“A clipper, a collector, a digger of facts, an organizer with vision. Dr. Nelson left a substantial heritage to the Foods and Nutrition Department.”—Ercel Eppright
Precious Mabel Nelson was raised in California, and attended the University of California at Berkeley, planning to become an English teacher. Due to a shortage of teaching jobs, however, the dean of women encouraged female students to study other fields, including home economics. Nelson heeded the dean’s advice, and became one of the first five students to get her masters degree in the school’s new food and nutrition program in 1916. She received her Ph.D. from Yale in physiological chemistry in 1923, with her dissertation on “The Role of Maternal Diet in the Lactation of the Young,” basing her studies on experiments with white rats.
In the fall of 1923, Nelson accepted an associate professor position at Iowa State with an annual salary of $3500. Three years later she was appointed head of the Foods and Nutrition Department, when the former head, Florence Busse, became engaged.
At Iowa State, Nelson, along with Prof. Laura McLaughlin, continued her rodent experiments, studying the effects of foods with a variety of vitamin contents on rats. She wrote that visitors would be “impressed with the magnitude of the changes shown in the rats physical appearance which follow slight, or seemingly slight, dietary modifications. The coat of hair which is normally soft, silky and even in length on the body of a well nourished rat, becomes harsh, stiff, and uneven in length and literally stands up in a ‘wind blown bob’ effect on the body of the malnourished animal.” She would later use these studies to advocate for the importance of school lunch programs in helping children get the proper amount of vitamins and nutrition.
During Dean Richardson’s tenure (1923-1927), Nelson received two competitive Purnell Research grants, provided by the Purnell Act, to help fund research in state experiment stations. The rural home management committee, which helped identify issues in need of study, had decided that the biggest problems facing rural homemakers were the management of time and energy and the management of income. Nelson, therefore, decided to study homemaker’s use of time, their efficiency, and the food expenditures of families.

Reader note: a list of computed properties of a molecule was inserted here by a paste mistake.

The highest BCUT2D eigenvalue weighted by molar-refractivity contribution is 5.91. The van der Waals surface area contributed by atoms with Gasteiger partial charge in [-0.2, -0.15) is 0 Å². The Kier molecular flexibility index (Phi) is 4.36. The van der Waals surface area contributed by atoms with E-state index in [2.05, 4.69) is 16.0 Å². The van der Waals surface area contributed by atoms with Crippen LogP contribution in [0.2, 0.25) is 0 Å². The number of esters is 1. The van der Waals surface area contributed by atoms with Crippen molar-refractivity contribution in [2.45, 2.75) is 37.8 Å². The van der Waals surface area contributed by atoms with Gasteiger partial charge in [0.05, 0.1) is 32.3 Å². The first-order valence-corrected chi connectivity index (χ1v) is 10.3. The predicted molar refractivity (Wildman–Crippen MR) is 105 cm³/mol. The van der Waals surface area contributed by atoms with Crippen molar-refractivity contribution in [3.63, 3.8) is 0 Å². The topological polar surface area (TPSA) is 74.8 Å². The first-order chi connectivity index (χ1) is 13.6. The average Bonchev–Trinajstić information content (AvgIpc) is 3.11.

In 1932, she almost became embroiled in the great Butter vs. Margarine debate. Coming from California, it took Nelson awhile to become sensitive to many of the issues important to Midwestern farmers. When she was reading a recipe on a radio program and inadvertently stated that listeners could use “butter or a butter substitute,” one Iowa dairy farmer wrote Nelson to complain “mightily” about the comment. Nelson replied to him that “at Iowa State College we advocate the use of butter and in no way countenance the use of oleomargarine as a butter substitute.”
The whole debacle led Iowa State’s President Raymond Hughes to ask about the various forms of fat and oil used in the home economics programs. Dean Genevieve Fisher wrote him a letter, and “He was apparently satisfied to learn that they used Crisco in the rat diets; whereas, butter was fed to the children in the nursery. Institutional management and foods classes used a variety of fats, including butter, but oleomargarine was not among them.” (Click here to read the Dean Fisher’s letter)
Nelson started the department newsletter, also in 1932, and was a regular on the Homemaker’s Half Hour radio program for many years. She also helped initiate the experimental cooking department and co-authored a laboratory manual called “Food Preparation, Principles and Procedures.”
From 1944 to 1952, Nelson was named dean of the home economics department. During her tenure as dean, the faculty rose from 83 to 108, and notable women like Ercel Eppright, Pearl Swanson, and Charlotte Roderuck were hired.
Her most important contribution, however, was the increased prestige she brought the school, thanks to her standard of professionalization and emphasis on research. Robert Buchanan, dean of the Graduate College and director of the Agricultural Experiment Station told Nelson that she had moved home economics, “beyond just criticism of those in some of the older disciplines.”
After retiring from the position of dean, Nelson remained at Iowa State for five more years, teaching and counseling freshman students.